Saturday, March 3, 2018

Blues From Laurel Canyon - John Mayall

Sgt Pepper established the concept album as a construct in rock music; the first concepts coming out of the 50s with loosely strewn ideas that established an LP’s mood: Sinatra's In the Wee Small Hours of the Morning and Come Fly With Me come to mind. By 1967 and Sgt. P, the construct had been tested with LPs like Days of Future Passed and would meld into albums like Tommy, Ziggy Stardust and Zappa's Joe's Garage. In that artsy context, British bluesman John Mayall seemed an unlikely candidate, and yet in late '67 after disbanding The Bluesbreakers (a revolving-door of upcoming artists that included Eric Clapton, Mick Fleetwood, John McVie and Jack Bruce), Mayall took a three week vacation in L.A., you know, swimmin’ pools, movie stars; the land of the Byrds and Zappa, Captain Beefheart, Canned Heat, perfect weather, young women (young was very much Mayall's thing) and marijuana – a vacation that would inevitably last ten years. Those first three weeks, though, staying with friend Bob "The Bear" Hite of Canned Heat, would translate into Blues From Laurel Canyon.

The LP recounts Mayall's trip from London ("Ten hours in plane, England left behind") and relates his "Walking on Sunset," encountering the likes of Zappa and Canned Heat ("2401" and "The Bear") and his return to England.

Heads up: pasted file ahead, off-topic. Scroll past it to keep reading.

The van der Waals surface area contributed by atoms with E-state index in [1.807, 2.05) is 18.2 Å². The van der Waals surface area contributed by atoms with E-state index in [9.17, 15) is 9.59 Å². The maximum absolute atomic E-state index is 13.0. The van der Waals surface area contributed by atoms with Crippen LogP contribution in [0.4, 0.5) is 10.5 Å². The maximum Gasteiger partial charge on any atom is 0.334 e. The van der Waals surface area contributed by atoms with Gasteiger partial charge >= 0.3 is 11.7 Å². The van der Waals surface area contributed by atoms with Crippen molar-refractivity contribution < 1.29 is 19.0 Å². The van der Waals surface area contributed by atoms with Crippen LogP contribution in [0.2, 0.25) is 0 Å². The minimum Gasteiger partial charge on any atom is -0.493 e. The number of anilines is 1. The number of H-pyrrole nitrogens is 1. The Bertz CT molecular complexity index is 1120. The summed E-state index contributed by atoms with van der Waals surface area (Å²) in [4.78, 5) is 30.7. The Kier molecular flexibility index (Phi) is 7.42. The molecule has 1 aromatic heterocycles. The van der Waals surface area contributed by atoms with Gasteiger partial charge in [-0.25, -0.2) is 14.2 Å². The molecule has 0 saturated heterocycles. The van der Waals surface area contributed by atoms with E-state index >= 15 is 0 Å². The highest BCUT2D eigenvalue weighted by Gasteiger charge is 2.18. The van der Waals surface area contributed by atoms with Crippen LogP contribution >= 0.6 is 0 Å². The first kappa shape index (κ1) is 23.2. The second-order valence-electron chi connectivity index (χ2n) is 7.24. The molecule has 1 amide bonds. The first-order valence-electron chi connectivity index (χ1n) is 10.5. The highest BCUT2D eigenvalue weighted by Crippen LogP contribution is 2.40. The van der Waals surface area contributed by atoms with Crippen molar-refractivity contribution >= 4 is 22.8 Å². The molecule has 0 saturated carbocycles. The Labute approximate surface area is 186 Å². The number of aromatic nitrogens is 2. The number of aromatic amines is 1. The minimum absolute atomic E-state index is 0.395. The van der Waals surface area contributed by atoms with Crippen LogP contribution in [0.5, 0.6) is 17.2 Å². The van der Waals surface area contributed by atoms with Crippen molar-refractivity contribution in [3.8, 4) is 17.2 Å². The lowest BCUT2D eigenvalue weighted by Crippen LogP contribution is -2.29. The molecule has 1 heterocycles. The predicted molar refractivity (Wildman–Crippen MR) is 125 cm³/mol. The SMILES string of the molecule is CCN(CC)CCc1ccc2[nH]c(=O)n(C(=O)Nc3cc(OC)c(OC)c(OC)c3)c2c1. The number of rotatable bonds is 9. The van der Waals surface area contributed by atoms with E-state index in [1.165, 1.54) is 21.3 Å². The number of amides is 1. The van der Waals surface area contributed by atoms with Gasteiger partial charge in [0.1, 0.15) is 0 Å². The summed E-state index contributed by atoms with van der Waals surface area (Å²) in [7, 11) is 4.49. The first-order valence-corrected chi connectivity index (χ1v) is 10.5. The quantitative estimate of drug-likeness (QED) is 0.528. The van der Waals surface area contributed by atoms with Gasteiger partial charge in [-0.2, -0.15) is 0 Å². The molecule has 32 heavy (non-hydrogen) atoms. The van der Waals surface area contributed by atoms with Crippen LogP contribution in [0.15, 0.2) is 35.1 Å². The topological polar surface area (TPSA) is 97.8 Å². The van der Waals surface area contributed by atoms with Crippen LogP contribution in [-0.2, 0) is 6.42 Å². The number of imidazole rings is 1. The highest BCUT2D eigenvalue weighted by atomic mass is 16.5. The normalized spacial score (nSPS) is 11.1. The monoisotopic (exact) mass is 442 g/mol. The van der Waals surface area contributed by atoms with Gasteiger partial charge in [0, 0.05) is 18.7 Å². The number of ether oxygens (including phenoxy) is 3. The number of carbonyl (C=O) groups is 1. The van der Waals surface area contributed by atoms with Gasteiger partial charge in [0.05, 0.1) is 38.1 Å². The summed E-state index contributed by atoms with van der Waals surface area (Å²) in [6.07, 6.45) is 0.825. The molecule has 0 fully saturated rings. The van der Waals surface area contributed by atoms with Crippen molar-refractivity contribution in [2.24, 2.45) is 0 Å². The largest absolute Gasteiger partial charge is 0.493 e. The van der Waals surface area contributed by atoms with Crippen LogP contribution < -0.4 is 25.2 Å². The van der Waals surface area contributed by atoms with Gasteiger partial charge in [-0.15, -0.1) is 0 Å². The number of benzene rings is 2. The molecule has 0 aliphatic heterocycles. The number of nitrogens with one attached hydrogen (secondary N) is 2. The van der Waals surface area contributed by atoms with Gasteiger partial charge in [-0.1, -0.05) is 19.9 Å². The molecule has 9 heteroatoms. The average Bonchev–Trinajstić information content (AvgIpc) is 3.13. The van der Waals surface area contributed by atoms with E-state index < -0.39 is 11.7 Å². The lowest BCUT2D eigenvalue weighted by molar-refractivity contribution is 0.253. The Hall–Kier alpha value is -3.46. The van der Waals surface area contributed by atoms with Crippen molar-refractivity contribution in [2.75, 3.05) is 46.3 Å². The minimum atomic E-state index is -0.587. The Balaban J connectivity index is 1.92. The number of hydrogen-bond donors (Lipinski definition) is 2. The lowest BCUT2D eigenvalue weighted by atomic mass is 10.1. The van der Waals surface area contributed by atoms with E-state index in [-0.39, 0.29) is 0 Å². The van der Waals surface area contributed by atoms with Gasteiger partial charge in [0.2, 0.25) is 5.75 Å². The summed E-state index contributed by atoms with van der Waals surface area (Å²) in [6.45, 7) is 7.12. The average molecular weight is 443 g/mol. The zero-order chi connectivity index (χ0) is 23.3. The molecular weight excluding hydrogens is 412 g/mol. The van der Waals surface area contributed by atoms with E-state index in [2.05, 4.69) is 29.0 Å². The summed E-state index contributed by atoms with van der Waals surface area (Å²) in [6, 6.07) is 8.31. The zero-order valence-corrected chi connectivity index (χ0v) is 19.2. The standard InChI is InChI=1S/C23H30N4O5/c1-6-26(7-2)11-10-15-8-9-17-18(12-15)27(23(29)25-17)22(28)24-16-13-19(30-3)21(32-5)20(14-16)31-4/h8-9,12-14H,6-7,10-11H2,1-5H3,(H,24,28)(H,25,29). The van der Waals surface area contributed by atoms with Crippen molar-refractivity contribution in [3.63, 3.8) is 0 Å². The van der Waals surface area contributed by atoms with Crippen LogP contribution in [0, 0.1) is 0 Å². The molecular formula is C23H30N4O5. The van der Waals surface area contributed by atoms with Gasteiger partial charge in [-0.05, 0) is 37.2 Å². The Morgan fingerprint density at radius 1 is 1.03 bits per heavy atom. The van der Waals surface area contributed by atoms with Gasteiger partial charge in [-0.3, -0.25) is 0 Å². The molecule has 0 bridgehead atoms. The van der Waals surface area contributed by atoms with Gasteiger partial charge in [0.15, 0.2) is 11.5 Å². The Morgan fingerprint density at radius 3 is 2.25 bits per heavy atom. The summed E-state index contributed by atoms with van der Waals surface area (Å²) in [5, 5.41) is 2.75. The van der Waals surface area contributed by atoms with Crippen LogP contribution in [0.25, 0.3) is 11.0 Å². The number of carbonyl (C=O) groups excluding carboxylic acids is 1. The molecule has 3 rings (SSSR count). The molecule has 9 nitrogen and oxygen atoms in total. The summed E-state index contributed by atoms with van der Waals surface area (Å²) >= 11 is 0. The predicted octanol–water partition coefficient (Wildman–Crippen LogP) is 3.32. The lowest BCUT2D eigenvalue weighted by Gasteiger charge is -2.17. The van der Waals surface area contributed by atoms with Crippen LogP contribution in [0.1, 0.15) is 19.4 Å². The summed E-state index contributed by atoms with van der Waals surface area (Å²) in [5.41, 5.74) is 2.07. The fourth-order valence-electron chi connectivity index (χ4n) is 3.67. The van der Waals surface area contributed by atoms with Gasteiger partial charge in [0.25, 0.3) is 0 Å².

Mayall was much older than his musical cohorts (he was 35 and his former guitarist Clapton was still only 23) and so he wasn't easily swayed by the psychedelic scene, it's laid back, somewhat lethargic style; indeed he recorded Blues in just three days, in a time when Brian Wilson would spend six months perfecting "Good Vibrations." 

In 1967, my mother, brother and I lived in the Valley where my brother and I shared a bedroom and my mother slept on a pull-out in the living room. My brother would borrow the car, a 1961 Ford Falcon, and head down to Hollywood. When my mother was "out," I'd sometimes get to go along (I was six or seven). We'd head down to Hollywood to Wallach’s Music City, grab a handful of records and sit all night in a listening booth.  When I wasn't along, my brother would frequent the clubs: "I used to take the car from Van Nuys over Laurel Canyon to Sunset and go to the Whiskey or The Trip or The Sea Witch. I saw Fleetwood Mac pre-Buckingham-Nicks, Flying Burrito Brothers, The Doors and John Mayall. He wore a Mexican belt with like 20 harmonicas in place of ammo. It's why I relate so strongly to many of the songs, from the opening Mick Taylor guitar solo to 'Walking on Sunset' and "Medicine Man" and "The First Time Alone". AM's always going on and on about Laurel Canyon. Can't believe they're only just getting around to Blues From Laurel Canyon."

When Graham Nash sings about "Our House" we get a glimpse of Laurel Canyon. Despite the depth of the artists who shared the enclave, Laurel Canyon was simple and homey.  Still, the Laurel Canyon crowd never created a pastiche of the real L.A. the way that Mayall does on Blues; one might think he was walking down Sunset over the weekend. I listen and I can see my father painting one of the Sunset billboards.